Book Review: The Fishers of
by Rachael Preston
Reviewed By Rita Bailey
Most novels don’t grab me because of the setting, but in Rachel Preston’s The Fishers of Paradise it’s the landscape that pulls us in.
Set in Depression-era
this book takes us back to a time when a shantytown lines the shores of Cootes
Paradise. It’s a place where a man with money in his pocket can find a cockfight
on a Saturday night—and where a body or two might float to the surface when the
ice melts in the spring. Hamilton
The novel opens with a house being towed across the marsh. We see the scene from the viewpoint of teenaged Egypt Fisher, a young woman with a lot on her mind. She keeps an eye on her younger brother, Aidan, who tends to play too near the water’s edge, all the while aware that the lovesick Joey Payne is behind her, waiting for her to turn around and greet him with a smile.
is in no mood for flirting. Thanks to the City Beautiful Movement, her own home
and those of her neighbours are all at risk. Though the cabin she lives in with
her mother and her brother is no palace, it’s the only home she’s ever known. Egypt
discovers she has wealthy grandparents it seems like someone has thrown her a
lifesaver, but it soon becomes evident that her family relationships are as
tangled as the grasses that line the marsh itself. Then there is Matt Oakes,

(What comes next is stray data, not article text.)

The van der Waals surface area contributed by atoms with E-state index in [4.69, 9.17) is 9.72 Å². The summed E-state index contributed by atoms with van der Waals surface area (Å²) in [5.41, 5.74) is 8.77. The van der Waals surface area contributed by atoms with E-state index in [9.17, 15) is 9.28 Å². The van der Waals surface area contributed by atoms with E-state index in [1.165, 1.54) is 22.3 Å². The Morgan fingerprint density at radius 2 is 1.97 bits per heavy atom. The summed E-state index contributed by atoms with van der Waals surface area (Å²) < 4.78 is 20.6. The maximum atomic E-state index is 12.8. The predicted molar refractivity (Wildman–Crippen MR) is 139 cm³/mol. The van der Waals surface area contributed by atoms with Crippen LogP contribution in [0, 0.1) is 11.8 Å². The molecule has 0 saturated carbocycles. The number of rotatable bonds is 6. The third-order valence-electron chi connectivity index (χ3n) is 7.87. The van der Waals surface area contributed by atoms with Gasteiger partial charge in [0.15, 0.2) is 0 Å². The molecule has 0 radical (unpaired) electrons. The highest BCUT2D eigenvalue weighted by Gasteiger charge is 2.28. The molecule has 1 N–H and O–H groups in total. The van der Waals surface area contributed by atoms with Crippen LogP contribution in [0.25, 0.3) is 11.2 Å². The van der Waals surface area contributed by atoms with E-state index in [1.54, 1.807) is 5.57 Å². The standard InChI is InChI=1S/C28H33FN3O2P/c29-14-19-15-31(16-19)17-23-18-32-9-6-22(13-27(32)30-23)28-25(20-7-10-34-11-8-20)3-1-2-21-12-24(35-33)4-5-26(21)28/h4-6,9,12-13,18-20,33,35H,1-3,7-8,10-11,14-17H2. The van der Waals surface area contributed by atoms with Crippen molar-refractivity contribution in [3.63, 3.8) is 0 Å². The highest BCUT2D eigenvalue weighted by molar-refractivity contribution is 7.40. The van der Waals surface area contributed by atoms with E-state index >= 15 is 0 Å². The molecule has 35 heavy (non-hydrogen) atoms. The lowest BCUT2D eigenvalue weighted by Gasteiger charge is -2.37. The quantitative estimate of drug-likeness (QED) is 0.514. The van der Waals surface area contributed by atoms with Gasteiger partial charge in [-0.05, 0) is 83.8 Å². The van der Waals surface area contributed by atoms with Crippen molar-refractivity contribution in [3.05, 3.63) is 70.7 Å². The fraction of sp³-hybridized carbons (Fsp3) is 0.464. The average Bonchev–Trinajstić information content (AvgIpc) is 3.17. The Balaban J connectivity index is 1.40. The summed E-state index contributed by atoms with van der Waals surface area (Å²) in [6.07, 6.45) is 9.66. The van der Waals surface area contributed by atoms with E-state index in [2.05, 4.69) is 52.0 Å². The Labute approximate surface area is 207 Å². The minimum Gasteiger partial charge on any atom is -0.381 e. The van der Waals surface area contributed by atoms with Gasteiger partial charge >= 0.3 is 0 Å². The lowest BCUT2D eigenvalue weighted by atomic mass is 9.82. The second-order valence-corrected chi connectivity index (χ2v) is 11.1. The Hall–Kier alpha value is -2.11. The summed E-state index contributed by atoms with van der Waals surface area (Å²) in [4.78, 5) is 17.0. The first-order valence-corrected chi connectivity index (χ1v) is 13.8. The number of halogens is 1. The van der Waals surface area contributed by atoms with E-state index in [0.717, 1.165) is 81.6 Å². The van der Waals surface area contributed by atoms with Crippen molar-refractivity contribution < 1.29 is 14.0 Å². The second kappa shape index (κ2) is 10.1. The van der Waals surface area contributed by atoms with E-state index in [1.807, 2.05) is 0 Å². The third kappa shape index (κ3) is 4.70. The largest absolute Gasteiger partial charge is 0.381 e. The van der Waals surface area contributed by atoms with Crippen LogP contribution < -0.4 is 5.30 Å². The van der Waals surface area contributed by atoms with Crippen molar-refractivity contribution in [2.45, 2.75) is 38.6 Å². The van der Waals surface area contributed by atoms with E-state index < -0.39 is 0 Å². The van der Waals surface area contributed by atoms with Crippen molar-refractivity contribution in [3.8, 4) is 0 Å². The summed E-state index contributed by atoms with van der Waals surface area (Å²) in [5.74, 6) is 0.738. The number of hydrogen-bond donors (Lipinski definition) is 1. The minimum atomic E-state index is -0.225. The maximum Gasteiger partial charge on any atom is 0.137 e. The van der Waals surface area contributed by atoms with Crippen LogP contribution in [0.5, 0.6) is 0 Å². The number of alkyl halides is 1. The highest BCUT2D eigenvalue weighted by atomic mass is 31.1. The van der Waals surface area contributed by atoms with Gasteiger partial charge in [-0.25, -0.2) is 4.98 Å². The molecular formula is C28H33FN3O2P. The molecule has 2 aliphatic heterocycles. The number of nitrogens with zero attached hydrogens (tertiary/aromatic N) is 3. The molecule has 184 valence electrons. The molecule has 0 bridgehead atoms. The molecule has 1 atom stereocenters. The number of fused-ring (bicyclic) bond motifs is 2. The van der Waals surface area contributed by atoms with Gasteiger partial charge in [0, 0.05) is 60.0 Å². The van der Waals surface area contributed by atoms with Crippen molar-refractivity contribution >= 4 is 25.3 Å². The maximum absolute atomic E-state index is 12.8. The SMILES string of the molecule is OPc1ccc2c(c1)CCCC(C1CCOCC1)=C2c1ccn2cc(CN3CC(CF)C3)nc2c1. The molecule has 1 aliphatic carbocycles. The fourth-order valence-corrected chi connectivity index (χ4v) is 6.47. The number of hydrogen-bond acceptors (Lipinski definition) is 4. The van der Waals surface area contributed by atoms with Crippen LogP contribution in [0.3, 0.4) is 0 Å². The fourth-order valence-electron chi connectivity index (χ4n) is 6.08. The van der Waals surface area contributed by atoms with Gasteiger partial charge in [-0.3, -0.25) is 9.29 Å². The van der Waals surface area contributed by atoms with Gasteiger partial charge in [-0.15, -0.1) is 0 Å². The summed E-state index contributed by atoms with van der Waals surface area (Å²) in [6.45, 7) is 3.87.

the handsome stranger who drifts into the community and manages to pull them
all apart. Egypt
These intertwined relationships drive the story forward.
to make hard decisions about where her loyalty lies and what exactly
constitutes the truth. Egypt
history will love the setting: inside the shacks that cling to the shores of
Cootes Paradise, behind the stalls at the Hamilton Market and down gritty lane-ways
off Hamilton Barton Street.
We stretch our legs with Egypt
and Aidan as they skate along the canal under the . We even sneak a peek inside the
snooty homes of the wealthy that surround MacNab Presbyterian Church, homes
with wrought iron gates, their secrets hidden behind damask drapes and thick
wooden doors. High Level Bridge
But it’s the characters that bring this landscape to life; characters whose motivations and needs are as multi-layered and murky as the swamp that gives the book its name.
Thanks to Bookmark
The Fishers of Paradise has earned a
Bookmark on the , near the floating
bridge. This organization is creating a cross-Canada literary trail by placing
plaques with excerpts from stories and poems in the exact location of their
settings. To view this Bookmark, park at Desjardin
Castle, walk to the and head down the stairs. Or
start at High Level Bridge and hike along the
trail towards Princess Point. Bayfront
As you walk along the marsh, squint your eyes. Imagine ramshackle homes clinging to the shores. Picture a boy in a rowboat catching fish, or a man emerging from the woods, a limp muskrat over his shoulder. If it’s winter and the water has frozen, conjure up a teenaged girl and her brother, legs pushing full out as they skate past the ice-fishing huts all the way to